My Morning Routine

Hello Friends,
I'm so excited to finally share my morning routine with all of you. Over the years I have tweaked the first 30 minutes of my day with the kiddies to make it a productive and valuable time of the day. This year I have found a balance that really works for my class and I'd like to tell you all about it!

Every morning students come into class and read the Morning Message on the board. This message includes the date, schedule day, and a list of things we will learn and do that day. They also have the chance to check the daily schedule and see who our VIP is for the day (student helper and resident gonoodle dj).


The students have a Morning Work folder and know to get to work right away! The first few weeks of school consisted of reviewing letter sounds with my I HEART Phonics booklet. Students enjoyed searching for words, drawing pictures, writing stories, and reading stories that included a specific sound. For example, students would look for "p" words around the classroom, or draw a "s" picture (ex: a sun). The students LOVED writing stories. They were often silly and fun to share with the class. Below is an example of one such story (f/ph story).

"There once lived a fish who had a phone. He was fifty years old. He has a fish friend. He has a fish family."

Now that we have reviewed all of our letter sounds we have moved on to different morning work. Students who continue to benefit from reviewing sounds are working  on my CVC pack while those who are ready for an extra challenge are working on my Word of the Day pack

   


The students who are learning vocabulary words LOVE to share their new knowledge with the class each day when we meet for morning meeting. They tell us all about the new word they have learned and we practice using it in different sentences. 


While students work on their respective morning work, I take the opportunity to take attendance, check homework bags, and most importantly read one-on-one with students (usually 1 or 2 each morning). Sometimes I also review certain concepts one-on-one with a student who struggled the day before. 

I value this time in the morning when the students are engaged in appropriate work for their needs and I get to meet with students to work on important skills.

This process takes about 15-20 minutes. Once we have completed our morning work, we move on to our morning meeting. We sit near the word wall and sound charts and discuss the word of the day. We also review our sounds and play some word wall games (ex: looking for words that make specific sounds or have certain number of syllables). I like to give the students a word and ask them to come up with a clue that would help find this word. 

   

Once we've covered some ELA review and practice, we move on to math. I like to come up with a quick math problem and ask the students to come up with different ways to solve it. They often refer to my math focus wall (this is where I put up various strategies we have already learned). I only place posters on this wall after students have practiced using these strategies. I want the students to know that there is almost always more than one way to solve a problem.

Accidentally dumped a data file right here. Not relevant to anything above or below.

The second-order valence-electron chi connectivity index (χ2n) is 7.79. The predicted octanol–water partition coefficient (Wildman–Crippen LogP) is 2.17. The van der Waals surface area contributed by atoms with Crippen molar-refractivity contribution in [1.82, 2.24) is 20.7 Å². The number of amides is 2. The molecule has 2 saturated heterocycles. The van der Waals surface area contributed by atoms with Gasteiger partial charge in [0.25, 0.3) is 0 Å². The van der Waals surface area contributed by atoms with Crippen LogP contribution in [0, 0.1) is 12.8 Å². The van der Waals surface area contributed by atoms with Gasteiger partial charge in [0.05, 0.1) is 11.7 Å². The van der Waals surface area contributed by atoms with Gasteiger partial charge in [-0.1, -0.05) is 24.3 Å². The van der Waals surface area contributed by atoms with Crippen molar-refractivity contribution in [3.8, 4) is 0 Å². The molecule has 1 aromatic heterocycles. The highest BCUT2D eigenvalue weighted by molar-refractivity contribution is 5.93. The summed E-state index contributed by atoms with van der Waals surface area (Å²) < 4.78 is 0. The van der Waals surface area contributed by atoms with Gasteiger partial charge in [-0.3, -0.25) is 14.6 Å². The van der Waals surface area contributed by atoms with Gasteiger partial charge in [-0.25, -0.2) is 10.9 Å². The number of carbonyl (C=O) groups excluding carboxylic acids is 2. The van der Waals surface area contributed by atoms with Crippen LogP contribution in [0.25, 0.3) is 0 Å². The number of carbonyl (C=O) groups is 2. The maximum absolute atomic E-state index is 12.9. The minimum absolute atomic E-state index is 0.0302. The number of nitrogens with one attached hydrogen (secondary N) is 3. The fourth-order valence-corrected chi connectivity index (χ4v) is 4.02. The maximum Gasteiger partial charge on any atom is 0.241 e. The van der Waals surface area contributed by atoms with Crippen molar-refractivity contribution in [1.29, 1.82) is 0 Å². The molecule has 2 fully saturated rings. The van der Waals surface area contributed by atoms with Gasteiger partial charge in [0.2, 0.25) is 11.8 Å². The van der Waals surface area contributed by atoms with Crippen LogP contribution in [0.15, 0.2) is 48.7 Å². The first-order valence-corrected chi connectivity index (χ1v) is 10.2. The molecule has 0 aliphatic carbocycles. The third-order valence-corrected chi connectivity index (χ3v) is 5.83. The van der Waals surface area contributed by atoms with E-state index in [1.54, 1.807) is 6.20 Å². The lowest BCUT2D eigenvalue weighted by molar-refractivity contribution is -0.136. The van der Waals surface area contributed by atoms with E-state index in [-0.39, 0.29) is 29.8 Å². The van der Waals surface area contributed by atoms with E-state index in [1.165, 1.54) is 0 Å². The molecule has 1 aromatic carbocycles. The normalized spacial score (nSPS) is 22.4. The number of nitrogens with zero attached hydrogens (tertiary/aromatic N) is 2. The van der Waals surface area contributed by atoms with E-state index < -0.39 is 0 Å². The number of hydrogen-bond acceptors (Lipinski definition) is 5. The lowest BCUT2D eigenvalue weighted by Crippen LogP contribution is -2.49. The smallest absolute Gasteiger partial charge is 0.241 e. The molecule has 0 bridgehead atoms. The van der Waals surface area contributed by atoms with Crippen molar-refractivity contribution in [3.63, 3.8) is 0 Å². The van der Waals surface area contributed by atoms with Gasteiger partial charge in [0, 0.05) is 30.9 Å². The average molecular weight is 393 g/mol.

The most important math activities we do are in those first few moments of our day. We use the 100 chart to practice skip counting and place value. I feel that using the 100 chart daily for various activities has really helped my students develop a strong number sense.


I started off the year by turning all of the number cards backwards and placing coloured strips in the pockets to represent tens. I used these strips as a form of subitizing, whereby students try to recognize a number by looking at a picture. In this case the color strips represent the number 33. 

Then we moved on to counting by tens and ones. For example, I ask students to find the number that is 23 more than 65. They count by tens and then by ones to land on the number 88. I also like to give students a number and ask them to give instructions on how to find this number.

Sometimes I'll share a series of numbers and ask what we are skip counting by. I'll ask students to find an odd number that is at least 30 more than 46 or an even number that has a 2 in the tens place. 

The questions are endless! 
In fact, I'm working on math talk question cards to use during morning routine. Stay tuned!


During this time, I also like to ask questions that pertain to what we are learning in that moment. I tend to refer to my math word wall a lot for that. 

We also practice skip counting, adding doubles (we even add 2,000,000 + 2,000,000!) but most importantly we focus on subitizing. Below is a photo of some tools I use to practice subitizing with my students. 


Of course, we don't always get through all of these activities. I pick and choose some each day. It's good to have a variety and mix it up so that the students do not get bored of this routine. 

As the year progresses and our goals change, so does the morning routine. The important thing is that the structure remains the same and that we focus on important skills before we start our day. 

I also have all of the manipulatives and tools available to students at all times so that they can use them when completing work. It is so important for them to use the resources that are available in the classroom to become more independent in completing tasks. 

I can't wait to share more specific ideas on ELA games and MATH TALK in future posts. 
These morning activities have really made a difference in my students' overall progress and learning. They pick up concepts a lot quicker because of it!

I'd love to hear from you!
What types of activities do you implement during morning routine in your classroom? 

Until next time...

No comments

Back to Top